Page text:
In “Marionettes, Inc.,” two friends, Braling and Smith, are unhappy with their respective marriages and decide that marionettes—extraordinarily lifelike androids—will solve their marital problems. With the marionettes standing in for them once in a while, both men think that they will get a much needed break from their wives, and their wives will never suspect a thing. Braling’s wife is too controlling (and would never agree to give her husband a little space), while Smith thinks his wife, Nettie, is annoyingly clingy, and wishes she would “relax her grip a little bit.” Charting the characters’ interactions with one another and with the marionettes, the story highlights how the desire for control is rooted in selfishness, and that attempting to control another person actually has the opposite effect: inspiring them to rebel.
From the very beginning, the story suggests that the desire for control is an act of selfishness. Ten years ago, the future Mrs. Braling coerced Braling into marrying her by threatening to accuse him of rape after the two had what the story implies to be consensual sex. Mrs. Braling “tore her clothes and rumpled her hair and threatened to call the police unless [Braling] married her.” At the time, Braling was about to leave for a much-anticipated trip to Rio, but the soon-to-be Mrs. Braling got in the way of those plans. Even now, ten years later, Braling still dreams of visiting Rio. He’s not even allowed to have a one-night reprieve by going out for a drink with his friend Smith (he can only manage to do so with help from his marionette, Braling Two). In this way, Mrs. Braling’s desire to control Braling—who he marries, where he travels, who he spends time with, whether he can go out at night—is an act of selfishness. It seems she wants Braling to be tied down to her at all times (even if, according to Braling, she “hate[s]” him).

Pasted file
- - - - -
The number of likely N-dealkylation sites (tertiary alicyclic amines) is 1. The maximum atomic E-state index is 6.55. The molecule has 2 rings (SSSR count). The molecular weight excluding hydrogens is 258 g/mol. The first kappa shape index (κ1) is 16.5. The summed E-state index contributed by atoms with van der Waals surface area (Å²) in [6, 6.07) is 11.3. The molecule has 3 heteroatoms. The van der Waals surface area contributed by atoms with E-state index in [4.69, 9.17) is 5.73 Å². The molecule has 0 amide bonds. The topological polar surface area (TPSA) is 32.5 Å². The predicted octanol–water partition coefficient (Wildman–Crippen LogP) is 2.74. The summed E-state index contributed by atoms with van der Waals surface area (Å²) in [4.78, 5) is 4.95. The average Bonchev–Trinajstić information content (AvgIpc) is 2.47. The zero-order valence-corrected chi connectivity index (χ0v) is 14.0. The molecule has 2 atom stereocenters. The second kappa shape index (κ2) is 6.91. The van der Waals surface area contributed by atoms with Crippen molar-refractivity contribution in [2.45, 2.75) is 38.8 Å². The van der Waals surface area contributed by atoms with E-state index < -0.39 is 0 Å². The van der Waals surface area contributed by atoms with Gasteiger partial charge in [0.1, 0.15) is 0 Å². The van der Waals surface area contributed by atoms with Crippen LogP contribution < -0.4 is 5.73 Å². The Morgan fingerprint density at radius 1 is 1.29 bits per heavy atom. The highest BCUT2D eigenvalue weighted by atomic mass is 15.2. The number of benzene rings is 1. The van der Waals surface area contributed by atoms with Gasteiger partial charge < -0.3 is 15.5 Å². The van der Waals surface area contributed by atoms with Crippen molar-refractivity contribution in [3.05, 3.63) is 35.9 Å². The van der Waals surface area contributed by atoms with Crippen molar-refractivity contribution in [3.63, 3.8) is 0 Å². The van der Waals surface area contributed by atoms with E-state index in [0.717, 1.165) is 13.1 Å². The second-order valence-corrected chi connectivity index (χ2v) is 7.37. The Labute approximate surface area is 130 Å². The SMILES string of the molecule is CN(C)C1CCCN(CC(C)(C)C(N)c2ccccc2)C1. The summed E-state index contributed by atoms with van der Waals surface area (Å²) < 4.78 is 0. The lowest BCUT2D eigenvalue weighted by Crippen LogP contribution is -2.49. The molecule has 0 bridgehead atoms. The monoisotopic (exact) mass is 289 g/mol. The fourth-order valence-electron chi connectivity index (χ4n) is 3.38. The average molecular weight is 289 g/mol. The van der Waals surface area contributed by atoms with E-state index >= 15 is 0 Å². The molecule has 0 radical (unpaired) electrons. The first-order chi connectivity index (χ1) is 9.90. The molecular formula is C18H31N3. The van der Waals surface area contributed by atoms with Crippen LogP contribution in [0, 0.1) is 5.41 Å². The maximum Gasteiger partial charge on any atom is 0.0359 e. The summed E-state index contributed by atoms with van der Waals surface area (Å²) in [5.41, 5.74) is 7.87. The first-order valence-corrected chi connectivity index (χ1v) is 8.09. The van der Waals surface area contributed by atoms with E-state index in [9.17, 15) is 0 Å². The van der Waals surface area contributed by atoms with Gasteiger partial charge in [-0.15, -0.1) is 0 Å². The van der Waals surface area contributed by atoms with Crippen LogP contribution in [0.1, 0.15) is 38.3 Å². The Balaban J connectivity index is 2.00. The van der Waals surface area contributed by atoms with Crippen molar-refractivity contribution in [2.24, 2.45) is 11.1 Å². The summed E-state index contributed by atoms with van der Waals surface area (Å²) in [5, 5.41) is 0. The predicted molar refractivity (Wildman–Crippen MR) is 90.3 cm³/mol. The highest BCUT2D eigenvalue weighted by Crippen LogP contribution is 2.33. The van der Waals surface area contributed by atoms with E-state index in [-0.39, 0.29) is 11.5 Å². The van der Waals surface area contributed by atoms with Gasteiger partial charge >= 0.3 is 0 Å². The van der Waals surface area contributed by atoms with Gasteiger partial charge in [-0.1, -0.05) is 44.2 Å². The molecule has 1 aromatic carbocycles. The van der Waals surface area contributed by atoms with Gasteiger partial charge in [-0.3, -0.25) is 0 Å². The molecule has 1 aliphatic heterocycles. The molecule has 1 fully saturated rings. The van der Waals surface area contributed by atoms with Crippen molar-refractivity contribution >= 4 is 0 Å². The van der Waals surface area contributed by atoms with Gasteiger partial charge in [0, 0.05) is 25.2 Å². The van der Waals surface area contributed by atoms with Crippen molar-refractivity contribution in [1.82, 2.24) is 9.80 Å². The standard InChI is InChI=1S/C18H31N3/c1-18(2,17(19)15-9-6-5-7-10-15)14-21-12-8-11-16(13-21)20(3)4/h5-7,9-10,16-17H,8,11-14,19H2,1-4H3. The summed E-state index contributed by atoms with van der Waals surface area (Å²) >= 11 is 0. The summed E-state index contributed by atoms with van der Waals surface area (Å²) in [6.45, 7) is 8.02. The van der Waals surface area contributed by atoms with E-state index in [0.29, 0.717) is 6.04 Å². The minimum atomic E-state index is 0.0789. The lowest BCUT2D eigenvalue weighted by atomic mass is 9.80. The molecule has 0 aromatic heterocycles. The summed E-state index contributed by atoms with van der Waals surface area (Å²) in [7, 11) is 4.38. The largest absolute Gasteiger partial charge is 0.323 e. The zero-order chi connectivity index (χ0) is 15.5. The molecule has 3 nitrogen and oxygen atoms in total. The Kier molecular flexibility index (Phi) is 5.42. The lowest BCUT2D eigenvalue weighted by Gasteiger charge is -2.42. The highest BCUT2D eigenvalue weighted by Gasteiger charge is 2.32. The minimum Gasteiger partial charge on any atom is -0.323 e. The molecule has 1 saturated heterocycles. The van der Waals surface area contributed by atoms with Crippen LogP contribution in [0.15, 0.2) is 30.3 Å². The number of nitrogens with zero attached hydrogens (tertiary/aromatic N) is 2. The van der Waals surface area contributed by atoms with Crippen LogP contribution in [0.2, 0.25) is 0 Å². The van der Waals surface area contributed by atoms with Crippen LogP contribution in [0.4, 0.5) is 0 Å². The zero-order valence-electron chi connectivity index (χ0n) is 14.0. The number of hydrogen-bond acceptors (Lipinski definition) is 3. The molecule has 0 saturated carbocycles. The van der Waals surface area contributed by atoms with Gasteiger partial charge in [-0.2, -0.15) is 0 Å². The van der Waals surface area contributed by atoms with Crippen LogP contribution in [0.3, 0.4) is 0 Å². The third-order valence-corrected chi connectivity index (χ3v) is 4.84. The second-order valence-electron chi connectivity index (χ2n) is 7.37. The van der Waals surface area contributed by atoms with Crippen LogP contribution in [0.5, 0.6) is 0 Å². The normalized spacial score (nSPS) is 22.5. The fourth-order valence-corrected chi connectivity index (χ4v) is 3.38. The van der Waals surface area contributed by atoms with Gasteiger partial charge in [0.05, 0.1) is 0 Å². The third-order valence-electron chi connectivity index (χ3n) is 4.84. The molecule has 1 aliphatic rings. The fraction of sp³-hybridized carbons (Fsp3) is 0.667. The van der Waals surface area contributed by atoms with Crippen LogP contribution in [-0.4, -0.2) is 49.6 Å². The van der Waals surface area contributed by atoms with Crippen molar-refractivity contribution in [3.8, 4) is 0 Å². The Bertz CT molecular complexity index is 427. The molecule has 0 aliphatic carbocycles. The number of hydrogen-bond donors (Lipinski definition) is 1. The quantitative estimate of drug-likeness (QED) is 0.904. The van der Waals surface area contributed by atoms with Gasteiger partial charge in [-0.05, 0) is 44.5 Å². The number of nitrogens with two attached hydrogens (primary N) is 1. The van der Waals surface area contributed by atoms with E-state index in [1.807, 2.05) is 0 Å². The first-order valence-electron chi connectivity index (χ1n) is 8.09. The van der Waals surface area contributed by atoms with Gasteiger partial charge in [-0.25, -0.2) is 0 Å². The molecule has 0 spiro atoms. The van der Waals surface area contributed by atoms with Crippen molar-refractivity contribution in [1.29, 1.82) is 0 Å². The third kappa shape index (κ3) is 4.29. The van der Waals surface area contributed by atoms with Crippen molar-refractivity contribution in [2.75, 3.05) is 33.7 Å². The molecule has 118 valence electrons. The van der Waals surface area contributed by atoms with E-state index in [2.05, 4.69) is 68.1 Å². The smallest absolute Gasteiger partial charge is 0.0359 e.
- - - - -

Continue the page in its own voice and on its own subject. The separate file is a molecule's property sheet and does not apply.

Smith is similarly selfish about his relationship, which manifests as a desire to control his wife. The story never spells out why Smith is incapable of simply talking to Nettie about his feelings about their marriage—or, if he’s that unhappy, why he can’t divorce her. Smith depicts Nettie as being overly loving, bubbly, girlish, and clingy, suggesting that a serious discussion about their marriage would be a huge emotional blow for her. Considering how much Nettie irritates Smith, however, it doesn’t seem that he necessarily wants to protect his wife from having such a difficult, emotional discussion. Instead, it seems that Smith wants to protect himself from having to deal with Nettie’s emotional fallout, which, considering her characterization, is likely to be overblown and emotionally taxing for Smith.
Besides being an indication of selfishness, trying so hard to control someone is actually unproductive, as it can have the opposite effect and make the other person more likely to rebel. Braling depicts his wife as being controlling and manipulating due to her “nervous” nature. However, Mrs. Braling’s attempts to control her husband only make him want to escape from her clutches even more. In fact, Mrs. Braling’s desire for control over her husband is what inspires Braling to purchase Braling Two in the first place, so that the human Braling can spend an entire wifeless month in Rio. Further, Braling tries to control his marionette, Braling Two. The human Braling treats Braling Two as an employee (and when the marionette shows early signs of falling in love with Mrs. Braling, Braling ignorantly says he’s glad the marionette is “enjoying [his] employment”). However, being treated as such gets Braling Two “thinking,” and makes him want to rise up against Braling, which he eventually does.